Within a few minutes we were parked outside the camp site for our rendezvouz with Antonella. Another Google translated text was sent to say we had arrived and another one received to say she was on her way. Minutes later she arrived, waved at us, turned around and started to drive off. That was our queue to follow.

They sped off down the narrow country lane skirting a small patch of forest known as Bosca Selva. We were in hot pursuit trying our best to not lose them whilst at the same time making note of any landmarks so we could find our way here again.

It felt as if we were participating in the Puglian Motorcross Rally.

We passed a small cultivated patch of land filled with what appeared to be grape vines. Then only a short distance later we veered off to the right. In was a very pleasant rural setting.

It was a relief when Antonella and her boy racer driving partner eventually pulled over outside a property. We had arrived.

Our little trulli or trullo which is the correct singular term was incredibly cute. It was like some Hobbit house.

It was also simply renovated. We had passed some trullis that had been extended where the original dry stone hut was nothing more than an entrance hallway.

Here the original simple structure was all we had.

We got the formalities out of the way. Having already transfered €133 deposit we needed to pay our balance of €535 in cash. In addition to this a deposit of €200 was required which was a bit of a nuisance as we wouldn't get the cash back until our last day. All of this exchange I already knew about and had the cash in envelopes which made it all easier.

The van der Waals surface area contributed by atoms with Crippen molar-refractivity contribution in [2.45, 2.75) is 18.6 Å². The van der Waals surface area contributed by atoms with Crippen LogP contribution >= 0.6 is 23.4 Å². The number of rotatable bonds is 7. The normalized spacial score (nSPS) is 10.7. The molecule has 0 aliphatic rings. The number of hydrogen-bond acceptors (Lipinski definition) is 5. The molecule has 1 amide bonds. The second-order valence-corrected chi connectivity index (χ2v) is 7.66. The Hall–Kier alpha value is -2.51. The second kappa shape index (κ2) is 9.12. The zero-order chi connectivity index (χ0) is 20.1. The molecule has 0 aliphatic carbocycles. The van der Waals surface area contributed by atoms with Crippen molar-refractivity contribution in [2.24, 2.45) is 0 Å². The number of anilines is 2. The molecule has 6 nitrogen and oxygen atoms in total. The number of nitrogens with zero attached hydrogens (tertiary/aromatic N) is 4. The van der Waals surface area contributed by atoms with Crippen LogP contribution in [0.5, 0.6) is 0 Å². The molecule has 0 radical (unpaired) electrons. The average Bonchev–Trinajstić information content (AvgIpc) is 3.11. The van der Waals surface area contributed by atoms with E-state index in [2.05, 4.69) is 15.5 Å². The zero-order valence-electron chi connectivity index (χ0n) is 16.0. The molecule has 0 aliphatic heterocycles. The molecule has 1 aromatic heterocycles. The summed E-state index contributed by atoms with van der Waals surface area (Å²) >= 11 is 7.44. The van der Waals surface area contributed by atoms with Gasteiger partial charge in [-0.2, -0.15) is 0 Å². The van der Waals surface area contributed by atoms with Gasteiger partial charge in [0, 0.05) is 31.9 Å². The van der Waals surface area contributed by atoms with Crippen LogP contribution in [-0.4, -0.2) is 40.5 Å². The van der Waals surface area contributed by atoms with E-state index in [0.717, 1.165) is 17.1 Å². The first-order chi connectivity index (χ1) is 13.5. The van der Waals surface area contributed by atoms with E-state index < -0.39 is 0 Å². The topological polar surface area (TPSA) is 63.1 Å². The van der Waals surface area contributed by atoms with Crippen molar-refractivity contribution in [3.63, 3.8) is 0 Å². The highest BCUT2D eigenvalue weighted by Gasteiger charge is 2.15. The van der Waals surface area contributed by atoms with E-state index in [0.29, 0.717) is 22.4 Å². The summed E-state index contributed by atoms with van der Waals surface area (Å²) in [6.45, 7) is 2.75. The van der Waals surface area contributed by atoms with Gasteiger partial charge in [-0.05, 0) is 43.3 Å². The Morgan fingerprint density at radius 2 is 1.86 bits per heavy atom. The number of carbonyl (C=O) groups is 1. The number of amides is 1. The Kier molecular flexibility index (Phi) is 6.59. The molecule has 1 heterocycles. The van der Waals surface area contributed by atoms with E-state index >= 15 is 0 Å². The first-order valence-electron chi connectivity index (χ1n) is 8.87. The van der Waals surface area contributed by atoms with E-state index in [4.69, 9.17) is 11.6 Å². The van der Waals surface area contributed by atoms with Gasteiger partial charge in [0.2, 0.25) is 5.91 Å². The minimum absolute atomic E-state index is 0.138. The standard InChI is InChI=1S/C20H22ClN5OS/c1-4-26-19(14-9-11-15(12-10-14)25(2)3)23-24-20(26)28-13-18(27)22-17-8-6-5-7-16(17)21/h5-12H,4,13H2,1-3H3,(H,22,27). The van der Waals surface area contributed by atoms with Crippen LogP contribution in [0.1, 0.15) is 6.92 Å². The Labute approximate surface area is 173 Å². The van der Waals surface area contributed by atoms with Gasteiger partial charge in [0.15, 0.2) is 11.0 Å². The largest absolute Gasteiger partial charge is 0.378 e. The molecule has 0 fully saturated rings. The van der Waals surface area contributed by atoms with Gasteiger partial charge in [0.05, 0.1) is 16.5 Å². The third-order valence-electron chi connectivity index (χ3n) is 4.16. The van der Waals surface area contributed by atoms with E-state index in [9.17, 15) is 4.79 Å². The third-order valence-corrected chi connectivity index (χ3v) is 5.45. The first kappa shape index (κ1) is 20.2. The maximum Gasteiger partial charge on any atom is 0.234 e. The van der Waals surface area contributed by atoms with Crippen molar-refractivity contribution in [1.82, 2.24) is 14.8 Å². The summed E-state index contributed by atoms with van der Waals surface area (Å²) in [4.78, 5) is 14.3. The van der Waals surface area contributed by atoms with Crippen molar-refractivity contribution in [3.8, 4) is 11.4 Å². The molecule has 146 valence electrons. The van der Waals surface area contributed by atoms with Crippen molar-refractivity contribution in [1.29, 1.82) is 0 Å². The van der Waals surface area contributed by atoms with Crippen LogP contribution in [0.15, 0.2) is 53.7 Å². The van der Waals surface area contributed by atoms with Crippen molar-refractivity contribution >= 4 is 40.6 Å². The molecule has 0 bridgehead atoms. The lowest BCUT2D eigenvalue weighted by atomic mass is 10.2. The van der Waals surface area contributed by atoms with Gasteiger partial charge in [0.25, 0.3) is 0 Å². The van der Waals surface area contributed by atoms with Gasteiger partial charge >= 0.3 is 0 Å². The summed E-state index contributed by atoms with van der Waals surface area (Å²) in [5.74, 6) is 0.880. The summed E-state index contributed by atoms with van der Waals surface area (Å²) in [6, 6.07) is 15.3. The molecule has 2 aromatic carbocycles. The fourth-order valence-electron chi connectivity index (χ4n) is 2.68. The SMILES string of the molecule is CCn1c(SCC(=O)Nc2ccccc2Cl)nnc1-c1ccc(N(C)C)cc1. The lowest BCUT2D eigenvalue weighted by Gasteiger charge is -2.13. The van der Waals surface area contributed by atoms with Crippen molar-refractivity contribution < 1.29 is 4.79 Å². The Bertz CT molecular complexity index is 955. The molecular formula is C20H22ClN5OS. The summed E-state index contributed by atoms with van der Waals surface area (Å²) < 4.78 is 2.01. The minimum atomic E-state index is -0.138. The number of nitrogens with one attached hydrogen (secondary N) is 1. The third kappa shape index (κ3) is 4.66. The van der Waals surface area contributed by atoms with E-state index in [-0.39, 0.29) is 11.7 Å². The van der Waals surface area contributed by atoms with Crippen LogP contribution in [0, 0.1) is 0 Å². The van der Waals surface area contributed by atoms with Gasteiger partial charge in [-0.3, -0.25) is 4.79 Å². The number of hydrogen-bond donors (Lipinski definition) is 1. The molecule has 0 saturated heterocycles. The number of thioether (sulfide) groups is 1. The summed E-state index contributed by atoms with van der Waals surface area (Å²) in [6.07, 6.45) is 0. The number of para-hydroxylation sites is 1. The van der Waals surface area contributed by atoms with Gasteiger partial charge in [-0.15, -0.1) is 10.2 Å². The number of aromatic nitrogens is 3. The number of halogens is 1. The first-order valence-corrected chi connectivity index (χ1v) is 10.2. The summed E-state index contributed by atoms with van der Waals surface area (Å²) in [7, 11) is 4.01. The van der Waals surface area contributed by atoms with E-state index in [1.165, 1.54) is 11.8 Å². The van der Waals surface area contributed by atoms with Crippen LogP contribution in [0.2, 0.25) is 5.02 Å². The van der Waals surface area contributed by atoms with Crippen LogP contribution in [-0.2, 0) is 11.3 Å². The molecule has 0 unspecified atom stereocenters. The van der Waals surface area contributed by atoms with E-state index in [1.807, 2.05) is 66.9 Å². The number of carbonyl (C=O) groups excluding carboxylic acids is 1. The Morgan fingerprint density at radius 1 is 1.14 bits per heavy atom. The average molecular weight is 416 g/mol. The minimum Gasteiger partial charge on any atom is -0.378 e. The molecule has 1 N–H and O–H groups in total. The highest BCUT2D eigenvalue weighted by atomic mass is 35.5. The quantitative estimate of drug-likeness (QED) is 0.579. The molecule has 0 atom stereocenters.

At times the "check-in" became quite comical with neither of us understanding each other. Thankfully she was quite good humoured about it. Somehow we managed to muddle through, completing a registration form with our name, address, passport numbers and so on.

She then launched into her dos and donts spiel to which I listened studiously, nodded knowingly and said 'OK' when she paused despite not understanding a word she said.

When she finished she gave us the key, bid us a cheery "ciao" and left. Julie and I stood there admiring our beautiful little home. We were near to tears of joy, it was so idyllic.

It was essentially one room with a sofa-bed, a dinning table, and a tiny portable tv with a ladder up to a crog-loft in the coned roof. It was described as the sleeping area with a futon, a thick mattress, to sleep on.

However getting up into the sleeping area was challenging to say the least. I clearly wasn't as agile as I thought I was because even I struggled to get up there. Julie wouldn't even contemplate sleeping up there.

The other half of the room was the kitchen with a sink, gas hob, fridge/freezer and a microwave. very compact and functional space.

There was also of course a small toilet & shower room which were grateful for. The idea of an outside toilet would have sent shivers through our bladders.

Now the idea of an outdoor kitchen on the other hand was thrilling.

It had several ways of cooking, on a gas hob, in a wood-fired oven or on a barbecue. I was so excited to get in there and cook supper. For me it was like a dream come true!

First we needed some supplies.

We scoured the Italian only information folder for the word supermercato and found one listed in Alberobello.